You have to bare in mind that they have countless thousands of these components and mixing and matching to order is common place, call mojo and ask them and the problem / debate is resolved, or you can continue with enjoying the thread 😉

    amphibian
    Member

    Fivespot is right. A 200×57 and 200×50 may look identical and will have the same length of exposed shaft, but the 200×50 will only compress by 50mm leaving (in theory) what appears to be 7mm of unused travel. This is also the case on my Yeti ASR5.

    hmmm interesting thread – on my five i dont even get it that far i dont think – sag is right, i always thought it was better to not get the o-ring off the end???

    is an orange five the same as above?

    Occillate Wildly

    I have a five and can get full travel. O-ring pops off the end very occasionally on bigger hits.
    Was told once that you should use almost all of your travel on your usual trails leaving around 10% of travel for ’emergencies’

    dorking – what weight and psi do you use? perhaps im running it abit too hard…

    Oscillate

    180psi and 95kg with all kit on and full water bladder etc. I do run the rear slightly softer than I should. Helps stops the back end skipping.

    im about 66kg and i think run it at about 120psi – obviously being lightweight could be the issue – i dont do massive jumps or anything raddddddd – but i do alot of roll in/drop offs etc….shoud i be getting full end of shaft travel on them?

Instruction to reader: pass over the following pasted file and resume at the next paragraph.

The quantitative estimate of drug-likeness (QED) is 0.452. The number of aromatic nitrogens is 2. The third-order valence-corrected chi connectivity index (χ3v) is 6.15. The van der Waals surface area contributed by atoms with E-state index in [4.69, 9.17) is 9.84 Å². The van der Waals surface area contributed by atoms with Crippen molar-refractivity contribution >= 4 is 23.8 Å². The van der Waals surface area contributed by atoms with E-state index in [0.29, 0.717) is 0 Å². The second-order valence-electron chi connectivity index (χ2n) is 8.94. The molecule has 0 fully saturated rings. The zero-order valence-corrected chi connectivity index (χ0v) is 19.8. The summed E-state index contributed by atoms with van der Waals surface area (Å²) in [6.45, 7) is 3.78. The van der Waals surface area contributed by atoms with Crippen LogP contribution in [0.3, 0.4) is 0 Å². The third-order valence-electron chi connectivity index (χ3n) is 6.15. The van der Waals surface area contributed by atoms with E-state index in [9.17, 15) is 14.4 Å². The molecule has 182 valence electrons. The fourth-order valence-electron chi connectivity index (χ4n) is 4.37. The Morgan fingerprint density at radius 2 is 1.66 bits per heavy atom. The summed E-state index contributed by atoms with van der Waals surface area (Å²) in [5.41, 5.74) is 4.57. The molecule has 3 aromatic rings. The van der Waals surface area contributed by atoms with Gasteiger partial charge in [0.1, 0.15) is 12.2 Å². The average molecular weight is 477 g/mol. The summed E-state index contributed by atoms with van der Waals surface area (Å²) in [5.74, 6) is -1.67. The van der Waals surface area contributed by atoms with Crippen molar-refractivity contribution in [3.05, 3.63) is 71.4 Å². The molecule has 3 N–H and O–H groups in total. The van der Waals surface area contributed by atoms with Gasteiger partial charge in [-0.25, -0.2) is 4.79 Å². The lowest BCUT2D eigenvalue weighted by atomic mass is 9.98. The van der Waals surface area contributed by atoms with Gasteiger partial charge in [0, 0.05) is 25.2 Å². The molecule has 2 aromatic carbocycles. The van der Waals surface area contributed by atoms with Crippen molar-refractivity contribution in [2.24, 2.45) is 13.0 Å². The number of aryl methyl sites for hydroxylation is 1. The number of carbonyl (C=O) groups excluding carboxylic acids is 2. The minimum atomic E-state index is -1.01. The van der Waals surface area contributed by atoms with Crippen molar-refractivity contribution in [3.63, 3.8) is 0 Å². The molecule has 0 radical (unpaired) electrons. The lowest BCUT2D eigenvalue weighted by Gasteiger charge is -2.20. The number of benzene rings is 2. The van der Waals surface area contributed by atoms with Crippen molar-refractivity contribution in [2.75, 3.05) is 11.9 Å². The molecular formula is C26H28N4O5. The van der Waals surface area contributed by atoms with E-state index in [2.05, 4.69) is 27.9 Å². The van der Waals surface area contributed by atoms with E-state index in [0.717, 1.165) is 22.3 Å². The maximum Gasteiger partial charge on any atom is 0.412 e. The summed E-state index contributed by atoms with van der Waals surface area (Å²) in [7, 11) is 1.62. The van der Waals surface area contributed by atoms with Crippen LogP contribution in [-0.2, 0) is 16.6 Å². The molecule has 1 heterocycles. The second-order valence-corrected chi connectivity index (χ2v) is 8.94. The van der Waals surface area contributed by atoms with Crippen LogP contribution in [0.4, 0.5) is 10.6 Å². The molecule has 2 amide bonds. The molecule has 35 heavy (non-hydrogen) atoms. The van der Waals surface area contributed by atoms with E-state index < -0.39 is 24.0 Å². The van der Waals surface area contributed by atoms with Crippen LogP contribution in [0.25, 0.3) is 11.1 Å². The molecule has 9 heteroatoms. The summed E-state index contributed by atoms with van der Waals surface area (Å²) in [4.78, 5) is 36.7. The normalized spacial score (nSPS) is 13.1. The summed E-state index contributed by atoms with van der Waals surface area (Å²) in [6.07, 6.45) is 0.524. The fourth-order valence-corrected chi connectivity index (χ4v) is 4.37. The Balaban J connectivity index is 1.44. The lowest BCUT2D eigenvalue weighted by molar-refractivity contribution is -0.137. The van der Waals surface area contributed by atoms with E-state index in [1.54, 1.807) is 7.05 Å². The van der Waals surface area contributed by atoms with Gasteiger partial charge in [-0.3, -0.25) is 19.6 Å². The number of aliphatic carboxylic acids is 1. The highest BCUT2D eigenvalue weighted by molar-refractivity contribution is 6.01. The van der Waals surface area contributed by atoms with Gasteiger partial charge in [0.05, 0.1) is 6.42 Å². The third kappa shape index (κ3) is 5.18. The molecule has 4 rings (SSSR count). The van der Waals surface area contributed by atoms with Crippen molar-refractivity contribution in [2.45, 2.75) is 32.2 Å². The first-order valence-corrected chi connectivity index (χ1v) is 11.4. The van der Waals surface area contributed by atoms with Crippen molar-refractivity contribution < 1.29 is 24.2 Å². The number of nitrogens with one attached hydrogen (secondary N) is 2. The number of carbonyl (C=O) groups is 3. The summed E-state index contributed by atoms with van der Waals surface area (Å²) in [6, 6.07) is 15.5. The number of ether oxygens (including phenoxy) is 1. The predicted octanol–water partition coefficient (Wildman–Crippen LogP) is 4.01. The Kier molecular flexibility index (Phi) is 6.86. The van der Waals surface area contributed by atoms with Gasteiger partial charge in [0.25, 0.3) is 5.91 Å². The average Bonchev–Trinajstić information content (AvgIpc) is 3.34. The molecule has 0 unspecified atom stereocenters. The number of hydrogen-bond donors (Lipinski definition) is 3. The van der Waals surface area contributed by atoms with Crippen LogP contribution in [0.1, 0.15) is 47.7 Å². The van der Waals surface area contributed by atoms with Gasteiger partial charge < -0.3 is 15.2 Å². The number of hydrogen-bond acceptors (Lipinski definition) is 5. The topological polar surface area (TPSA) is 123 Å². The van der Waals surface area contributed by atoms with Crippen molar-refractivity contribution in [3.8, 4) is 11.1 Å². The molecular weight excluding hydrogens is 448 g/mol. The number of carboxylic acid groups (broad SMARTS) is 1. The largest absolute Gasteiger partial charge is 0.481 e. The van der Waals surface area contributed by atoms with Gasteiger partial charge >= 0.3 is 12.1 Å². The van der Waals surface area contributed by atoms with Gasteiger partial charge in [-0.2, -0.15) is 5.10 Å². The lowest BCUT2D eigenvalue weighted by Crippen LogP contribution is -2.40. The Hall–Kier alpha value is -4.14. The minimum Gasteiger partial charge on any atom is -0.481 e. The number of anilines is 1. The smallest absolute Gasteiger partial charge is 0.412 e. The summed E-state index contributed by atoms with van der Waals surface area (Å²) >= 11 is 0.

Oscillate

    Sorry, I’m really no techie when it comes to these things. Think that question is better answered by someone more qualified etc.
    What I would say though is go to the biggest hit/drop/obstacle you do that uses the most travel on the back and see where the o-ring goes to. If you’re only using two thirds of the travel, then let air out ’till you use most of the travel. Simply put, set the rear end up for the type of riding you do and not what the manual tells you. The sag on mine is a good two thirds. Manual says between a quarter and a third.
    If in due course you ride somewhere more rad or you start to go bigger, just add more air.

    fivespot
    Member

    Oscillate….The 5 shock won’t give the same scenario as above. It has a 190×50 shock, with the 50 being the shock travel, and that is also the shaft length on the 5. Try setting your sag at 15mm (30%), that should put you in the ball park for getting the most out of it 😉

    Oscillate

    The sag on mine is a good two thirds.

    Should have said one third

    cheers guys! i guess ill try letting a bit more air out then – im not saying its a bad thing as it is, its plenty of travel and never seems to throw me about – but i guess if i can use 140mm i may as well make the most of it – i dont want it to feel too wallowy though –

    also with the the less air in the can will it affect the stiffness of propdeal? as it stands my firm setting on propedal is basically like a lock out – how i like it…reducing the air further, will this also make the firm setting soften and more bob induced?

    also with the the less air in the can will it affect the stiffness of propdeal?

    I’m assuming you’re running a RP23? If you are, then you can change the stiffness of the propedal from 1-3. I generally have it on 2 as I like a bit of play when climbing over roots etc.

Viewing 33 posts - 1 through 33 (of 33 total)

The topic ‘Why can't I get full travel on my shock?’ is closed to new replies.